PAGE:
There is now overwhelming evidence supporting the following statements: MS causes widespread tissue damage in the normal-appearing white matter (NAWM) of the brain and spinal cord, whose extent and severity is more strictly associated to the clinical manifestations of the disease than the extent of focal pathology. Discrete, macroscopic lesions are just the tip of the iceberg of MS pathology. Grey matter (GM) damage is a consistent feature of all MS phenotypes, which is progressive from the start of the relapsing-remitting phase of the disease. As is the case for WM, GM damage is also a mixture of focal lesions and diffuse pathology.
The neurodegenerative component of the disease is not a late phenomenon and it is not completely driven by inflammatory demyelination. In fact, neurodegeneration occurs very early in the course of MS and the correlation between MRI measures of inflammation and neurodegeneration is weak in all disease phases.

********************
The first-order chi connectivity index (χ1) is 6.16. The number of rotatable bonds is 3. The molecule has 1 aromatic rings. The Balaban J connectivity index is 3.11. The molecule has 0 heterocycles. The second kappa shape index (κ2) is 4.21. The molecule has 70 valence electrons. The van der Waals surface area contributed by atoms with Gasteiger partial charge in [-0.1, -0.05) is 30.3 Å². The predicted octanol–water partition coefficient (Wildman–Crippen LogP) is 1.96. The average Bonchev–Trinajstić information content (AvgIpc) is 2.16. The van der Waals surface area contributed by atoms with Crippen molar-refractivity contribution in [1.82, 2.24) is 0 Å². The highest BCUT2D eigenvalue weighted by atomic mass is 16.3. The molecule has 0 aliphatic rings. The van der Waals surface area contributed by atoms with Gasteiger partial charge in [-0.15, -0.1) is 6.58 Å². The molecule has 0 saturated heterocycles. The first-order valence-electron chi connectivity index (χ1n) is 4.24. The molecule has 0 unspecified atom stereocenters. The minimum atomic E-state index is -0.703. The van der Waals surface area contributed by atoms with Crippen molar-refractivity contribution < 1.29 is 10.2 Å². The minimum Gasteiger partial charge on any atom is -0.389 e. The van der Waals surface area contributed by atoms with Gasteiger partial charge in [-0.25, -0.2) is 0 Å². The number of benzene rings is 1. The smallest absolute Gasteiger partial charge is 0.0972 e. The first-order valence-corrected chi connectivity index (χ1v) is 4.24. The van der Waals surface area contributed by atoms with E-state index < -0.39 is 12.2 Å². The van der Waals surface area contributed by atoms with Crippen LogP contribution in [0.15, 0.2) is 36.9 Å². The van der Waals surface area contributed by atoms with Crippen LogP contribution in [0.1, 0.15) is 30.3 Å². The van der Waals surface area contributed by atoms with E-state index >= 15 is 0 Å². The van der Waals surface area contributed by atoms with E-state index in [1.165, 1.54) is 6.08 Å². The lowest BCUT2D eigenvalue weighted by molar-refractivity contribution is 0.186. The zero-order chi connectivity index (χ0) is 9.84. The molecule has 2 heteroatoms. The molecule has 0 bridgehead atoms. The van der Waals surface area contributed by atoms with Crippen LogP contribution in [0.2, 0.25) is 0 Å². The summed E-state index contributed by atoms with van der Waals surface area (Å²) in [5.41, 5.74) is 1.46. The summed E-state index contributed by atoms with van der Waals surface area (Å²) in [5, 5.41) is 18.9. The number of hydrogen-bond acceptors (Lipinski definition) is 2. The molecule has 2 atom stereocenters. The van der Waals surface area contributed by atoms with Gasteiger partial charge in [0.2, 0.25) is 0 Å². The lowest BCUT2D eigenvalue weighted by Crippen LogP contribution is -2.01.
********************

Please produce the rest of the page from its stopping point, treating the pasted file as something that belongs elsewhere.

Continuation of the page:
All of this calls for the concept of MS as a focal, inflammatory demyelinating, WM disease to be reexamined and to start viewing MS as a diffuse CNS disease with an important neurodegenerative component. This is central for identifying novel and effective treatment strategies.
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